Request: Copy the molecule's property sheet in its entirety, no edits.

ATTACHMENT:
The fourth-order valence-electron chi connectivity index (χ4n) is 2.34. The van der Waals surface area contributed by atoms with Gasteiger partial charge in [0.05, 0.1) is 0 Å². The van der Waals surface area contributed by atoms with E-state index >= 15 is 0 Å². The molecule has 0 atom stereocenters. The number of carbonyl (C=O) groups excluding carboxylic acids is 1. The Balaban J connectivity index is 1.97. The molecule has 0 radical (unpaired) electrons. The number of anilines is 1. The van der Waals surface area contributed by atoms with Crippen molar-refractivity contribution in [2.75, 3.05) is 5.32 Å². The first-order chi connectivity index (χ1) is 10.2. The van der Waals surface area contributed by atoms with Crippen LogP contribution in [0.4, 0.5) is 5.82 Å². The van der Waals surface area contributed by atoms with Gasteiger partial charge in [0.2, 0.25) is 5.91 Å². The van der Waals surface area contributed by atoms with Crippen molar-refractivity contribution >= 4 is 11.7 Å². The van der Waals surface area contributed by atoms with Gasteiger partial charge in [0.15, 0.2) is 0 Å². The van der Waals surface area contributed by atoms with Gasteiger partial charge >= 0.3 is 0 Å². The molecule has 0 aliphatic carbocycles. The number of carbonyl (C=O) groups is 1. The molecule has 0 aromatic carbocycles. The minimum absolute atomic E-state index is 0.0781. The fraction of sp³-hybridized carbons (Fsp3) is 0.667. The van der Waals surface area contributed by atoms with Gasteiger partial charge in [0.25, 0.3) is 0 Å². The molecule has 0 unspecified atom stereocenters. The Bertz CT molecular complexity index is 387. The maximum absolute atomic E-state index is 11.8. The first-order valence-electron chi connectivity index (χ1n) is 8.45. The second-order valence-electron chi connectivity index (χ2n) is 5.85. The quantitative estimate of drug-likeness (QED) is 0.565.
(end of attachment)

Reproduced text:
The fourth-order valence-electron chi connectivity index (χ4n) is 2.34. The van der Waals surface area contributed by atoms with Gasteiger partial charge in [0.05, 0.1) is 0 Å². The van der Waals surface area contributed by atoms with E-state index >= 15 is 0 Å². The molecule has 0 atom stereocenters. The number of carbonyl (C=O) groups excluding carboxylic acids is 1. The Balaban J connectivity index is 1.97. The molecule has 0 radical (unpaired) electrons. The number of anilines is 1. The van der Waals surface area contributed by atoms with Crippen molar-refractivity contribution in [2.75, 3.05) is 5.32 Å². The first-order chi connectivity index (χ1) is 10.2. The van der Waals surface area contributed by atoms with Crippen LogP contribution in [0.4, 0.5) is 5.82 Å². The van der Waals surface area contributed by atoms with Gasteiger partial charge in [0.2, 0.25) is 5.91 Å². The van der Waals surface area contributed by atoms with Crippen molar-refractivity contribution >= 4 is 11.7 Å². The van der Waals surface area contributed by atoms with Gasteiger partial charge in [0.15, 0.2) is 0 Å². The van der Waals surface area contributed by atoms with Gasteiger partial charge >= 0.3 is 0 Å². The molecule has 0 aliphatic carbocycles. The number of carbonyl (C=O) groups is 1. The molecule has 0 aromatic carbocycles. The minimum absolute atomic E-state index is 0.0781. The fraction of sp³-hybridized carbons (Fsp3) is 0.667. The van der Waals surface area contributed by atoms with Gasteiger partial charge in [0.25, 0.3) is 0 Å². The molecule has 0 unspecified atom stereocenters. The Bertz CT molecular complexity index is 387. The maximum absolute atomic E-state index is 11.8. The first-order valence-electron chi connectivity index (χ1n) is 8.45. The second-order valence-electron chi connectivity index (χ2n) is 5.85. The quantitative estimate of drug-likeness (QED) is 0.565.